Whether it’s the iPad Mini, the iPad Air, the new new iPad or something else, along with expected new Macs that haven’t already been updated over the past few months, Apple’s invitation for October 23 makes it crystal clear there’s more new iGear coming this year.
Top of that list is the iPad Mini, which some think might be called the iPad Air due to an expected surprisingly light weight coupled with iPod Touch 5th-gen thinness, as it takes the highly successful iPad and shrinks it to a 7.85-inch screen size, while delivering the full iPad experience on what ends up being significantly more screen space than an extra .85-inches implies.
Competing 7-inch Android tablets are more akin to large iPod Touches or Android smartphones, offering less sophisticated user interfaces than is possible on devices with larger screens.
Even so, Amazon’s Kindle tablets, Google’s Nexus 7 tablet, those from Samsung and others have been selling, even if individually in numbers nowhere near as great as that for the iPad.
People have liked the idea of 7-inch sized devices ever since the original Android 2.2-based Samsung Galaxy Tab 7.0, despite the fact they ran Android rather than the iPod or iPad versions of iOS, many expected that it was only a matter of time before Apple produced an iPad mini of its own.
Fast forward to late 2012, and the fourth generation of iPad is about to be launched in a smaller new size at a smaller new price, expected to start from US $329, and go up to US $659, in 16, 32 and 64GB sizes, both in the standard Wi-Fi only and the separate Wi-Fi, Cellular (3G/4G/LTE/CDMA/GSM) and GPS-equipped models. That means Australian iPad Mini or iPad Air prices will likely be higher, as they usually are - potentially anywhere from AUD $349 to AUD $399 as starting price points - we'll just have to wait and see how generous Apple Australia will be with its pricing model.
Some are hoping the price will start at US $299, quoting a guesstimate iPad Mini minimum build cost of US $195 (not including any other costs but build costs), but Apple does like to ensure healthy margins for the ultimate flexibility, and while $299 is even better than $329 or the higher end $349 price-point that has also been mooted, the rumoured $329 sounds like it’s the compromise between those two points that Apple will go for – rather than going for the jugular with a $299 16GB Wi-Fi only model.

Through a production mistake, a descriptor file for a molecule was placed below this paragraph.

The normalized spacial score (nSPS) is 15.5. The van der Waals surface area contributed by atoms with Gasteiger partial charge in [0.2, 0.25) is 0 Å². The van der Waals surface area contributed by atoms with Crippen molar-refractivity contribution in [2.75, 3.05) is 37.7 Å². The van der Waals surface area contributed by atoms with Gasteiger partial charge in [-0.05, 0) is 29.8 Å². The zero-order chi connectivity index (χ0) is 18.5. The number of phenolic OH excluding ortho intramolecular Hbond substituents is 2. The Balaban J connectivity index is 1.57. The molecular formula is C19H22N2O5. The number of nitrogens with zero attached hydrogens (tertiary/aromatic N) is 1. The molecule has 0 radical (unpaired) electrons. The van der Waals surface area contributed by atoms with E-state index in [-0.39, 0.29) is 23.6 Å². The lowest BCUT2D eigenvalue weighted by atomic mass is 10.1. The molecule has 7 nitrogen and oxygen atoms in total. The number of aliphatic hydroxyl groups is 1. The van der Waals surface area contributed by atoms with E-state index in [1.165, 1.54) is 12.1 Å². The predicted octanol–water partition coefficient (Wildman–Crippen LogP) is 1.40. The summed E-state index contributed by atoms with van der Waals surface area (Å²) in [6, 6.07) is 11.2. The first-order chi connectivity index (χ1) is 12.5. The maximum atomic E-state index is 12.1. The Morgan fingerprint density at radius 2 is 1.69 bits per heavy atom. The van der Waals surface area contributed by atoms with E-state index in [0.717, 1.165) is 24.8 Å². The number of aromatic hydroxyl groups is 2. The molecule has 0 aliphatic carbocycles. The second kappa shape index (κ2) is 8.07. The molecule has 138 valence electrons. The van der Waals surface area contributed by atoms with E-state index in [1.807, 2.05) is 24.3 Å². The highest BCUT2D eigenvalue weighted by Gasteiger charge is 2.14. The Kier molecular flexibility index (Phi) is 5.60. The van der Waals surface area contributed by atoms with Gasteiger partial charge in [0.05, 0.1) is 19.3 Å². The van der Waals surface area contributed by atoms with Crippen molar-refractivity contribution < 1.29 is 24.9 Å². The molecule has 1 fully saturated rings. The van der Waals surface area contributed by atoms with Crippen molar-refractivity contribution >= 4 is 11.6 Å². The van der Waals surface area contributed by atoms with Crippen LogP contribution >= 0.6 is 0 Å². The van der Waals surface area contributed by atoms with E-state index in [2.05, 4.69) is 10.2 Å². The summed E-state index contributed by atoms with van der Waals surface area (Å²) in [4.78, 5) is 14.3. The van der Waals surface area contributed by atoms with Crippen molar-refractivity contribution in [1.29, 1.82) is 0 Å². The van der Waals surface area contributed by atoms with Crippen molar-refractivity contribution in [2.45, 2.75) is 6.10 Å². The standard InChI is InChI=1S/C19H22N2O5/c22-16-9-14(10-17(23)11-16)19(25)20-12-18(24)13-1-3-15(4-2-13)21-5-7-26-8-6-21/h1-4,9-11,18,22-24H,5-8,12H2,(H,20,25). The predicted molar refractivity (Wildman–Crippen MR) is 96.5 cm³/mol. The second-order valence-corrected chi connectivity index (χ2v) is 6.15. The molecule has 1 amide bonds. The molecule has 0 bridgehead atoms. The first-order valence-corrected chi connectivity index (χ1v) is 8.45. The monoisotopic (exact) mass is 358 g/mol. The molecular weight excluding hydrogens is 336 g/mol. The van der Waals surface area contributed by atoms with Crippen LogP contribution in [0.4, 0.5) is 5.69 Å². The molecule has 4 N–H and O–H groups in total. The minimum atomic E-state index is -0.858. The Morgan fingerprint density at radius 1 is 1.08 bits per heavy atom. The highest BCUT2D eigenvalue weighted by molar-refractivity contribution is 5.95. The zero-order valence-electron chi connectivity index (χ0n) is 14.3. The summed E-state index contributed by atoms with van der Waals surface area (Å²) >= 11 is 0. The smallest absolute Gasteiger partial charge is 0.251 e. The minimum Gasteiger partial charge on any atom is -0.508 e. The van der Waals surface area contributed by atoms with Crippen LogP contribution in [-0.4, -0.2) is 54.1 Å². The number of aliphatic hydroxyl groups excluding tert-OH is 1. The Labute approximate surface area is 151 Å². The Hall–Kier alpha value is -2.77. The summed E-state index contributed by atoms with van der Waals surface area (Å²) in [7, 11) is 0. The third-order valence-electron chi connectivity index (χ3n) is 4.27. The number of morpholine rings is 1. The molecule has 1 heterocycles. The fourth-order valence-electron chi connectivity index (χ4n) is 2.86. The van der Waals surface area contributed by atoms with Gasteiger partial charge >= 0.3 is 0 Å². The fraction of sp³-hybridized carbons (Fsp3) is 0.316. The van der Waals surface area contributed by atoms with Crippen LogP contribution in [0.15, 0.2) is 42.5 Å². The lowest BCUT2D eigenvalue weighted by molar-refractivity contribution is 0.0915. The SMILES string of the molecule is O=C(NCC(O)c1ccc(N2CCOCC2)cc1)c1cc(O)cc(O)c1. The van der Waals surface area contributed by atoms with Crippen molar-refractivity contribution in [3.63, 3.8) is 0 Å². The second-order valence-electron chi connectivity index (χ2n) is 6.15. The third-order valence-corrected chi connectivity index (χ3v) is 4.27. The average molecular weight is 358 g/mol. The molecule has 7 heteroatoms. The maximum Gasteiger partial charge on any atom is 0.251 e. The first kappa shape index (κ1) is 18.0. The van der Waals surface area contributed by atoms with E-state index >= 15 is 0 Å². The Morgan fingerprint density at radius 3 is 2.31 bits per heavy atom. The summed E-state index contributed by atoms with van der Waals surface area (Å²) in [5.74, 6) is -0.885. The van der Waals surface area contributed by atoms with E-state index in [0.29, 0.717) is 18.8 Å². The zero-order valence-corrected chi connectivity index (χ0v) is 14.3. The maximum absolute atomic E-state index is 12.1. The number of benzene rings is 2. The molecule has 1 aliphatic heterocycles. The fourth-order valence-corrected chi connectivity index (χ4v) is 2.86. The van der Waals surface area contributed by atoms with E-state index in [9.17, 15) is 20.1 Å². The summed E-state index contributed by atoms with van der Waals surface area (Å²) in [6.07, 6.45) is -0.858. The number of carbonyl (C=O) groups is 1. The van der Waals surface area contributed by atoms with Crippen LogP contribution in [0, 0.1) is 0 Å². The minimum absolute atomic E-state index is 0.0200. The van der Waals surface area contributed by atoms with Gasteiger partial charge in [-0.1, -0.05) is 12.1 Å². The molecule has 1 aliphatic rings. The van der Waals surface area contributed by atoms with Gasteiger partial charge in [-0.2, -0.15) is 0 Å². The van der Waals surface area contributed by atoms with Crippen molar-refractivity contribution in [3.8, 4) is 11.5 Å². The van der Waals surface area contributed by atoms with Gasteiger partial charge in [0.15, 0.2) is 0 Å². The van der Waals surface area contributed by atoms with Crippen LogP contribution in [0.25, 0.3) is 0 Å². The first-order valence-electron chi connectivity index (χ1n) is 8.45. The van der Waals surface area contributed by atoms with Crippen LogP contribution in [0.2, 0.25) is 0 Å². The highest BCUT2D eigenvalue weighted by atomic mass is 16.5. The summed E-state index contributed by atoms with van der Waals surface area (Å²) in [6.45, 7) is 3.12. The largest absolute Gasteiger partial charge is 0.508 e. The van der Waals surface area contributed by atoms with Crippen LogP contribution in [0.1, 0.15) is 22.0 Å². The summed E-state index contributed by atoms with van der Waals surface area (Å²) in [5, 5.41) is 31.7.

With the iPad 3 slightly heavier than the iPad 2 due to the retina screen and bigger battery, the iPad Mini’s light weight precludes any Retina-class screen for this model – especially when the low cost is also taken into account.
No doubt an iPad Mini with Retina will appear next year at a higher price to keep Apple feature competitive, but this year we also expect to see the iPad Mini to feature more battery life than ever, despite being so thin – but we’ll just have to wait and see on that one how far Apple can push the battery barrier.
There’s also expectations of new Mac Minis and Mac Pros at last, and even a 13-inch MacBook Pro with Retina has been mooted, although sadly I’ve heard nothing about an 11.6-inch MacBook Pro with Retina, something I’d certainly be interested in seeing – and even more so if it was a MacPad Air iOS X hybrid with detachable keyboard, although we probably won’t see those until 2013 and 2014 respectively at the earliest.
So… the iPad Mini, or iPad Air, which may yet come in a range of iPod Touch-like colours, is nearly here, along with what could well be stacks of other Macs – just days before Microsoft launches Windows 8 and its Windows RT Surface Tablet.
Apple’s message will be consistent and clear, its app store brimming and cashiers chinging, all its products in place for an all-out retail assault on all of its competitors combined.
Microsoft is struggling in getting the message out that Windows 8 is surprisingly fast to learn and get used to, has all of the good parts of Windows 7 combined with a whole new way of running full screen programs that’s very reminiscent of the way smartphones and tablets work, giving you the best of both worlds.
Microsoft will also struggle with explaining the difference between Windows RT and Windows 8, but they are most definitely surmountable problems that finally see Microsoft back in the game properly at long last, especially coupled with Windows Phone 8.
The problem is that Microsoft is still in catch-up mode, and no matter how much more polished Microsoft’s Windows 8, RT and Phone 8 efforts are, they’re nowhere near as completely and massively integrated as Apple is with its range of iOS devices and smaller iPods, its massive iTunes and App Stores and its Mac computers – which can run Windows XP, Vista, 7 or 8.
Thus Apple is the most prepared for the 2012 end-of-year, Christmas, holiday sales shopping season, and is clearly doing all it can to make 2012 its crunchiest year of sales and profits yet.
On the morning of Wednesday the 24th of October, Australian time, we’ll finally get to see just how right all the rumourmongers were, and from November 2, if not earlier, the annual on-going iFrenzy clocks over into end-of-year super high-gear yet again.
The competition will certainly sell more units too in this busy time of the year, but it really does look like 2012 really will be the year of the iPad yet again!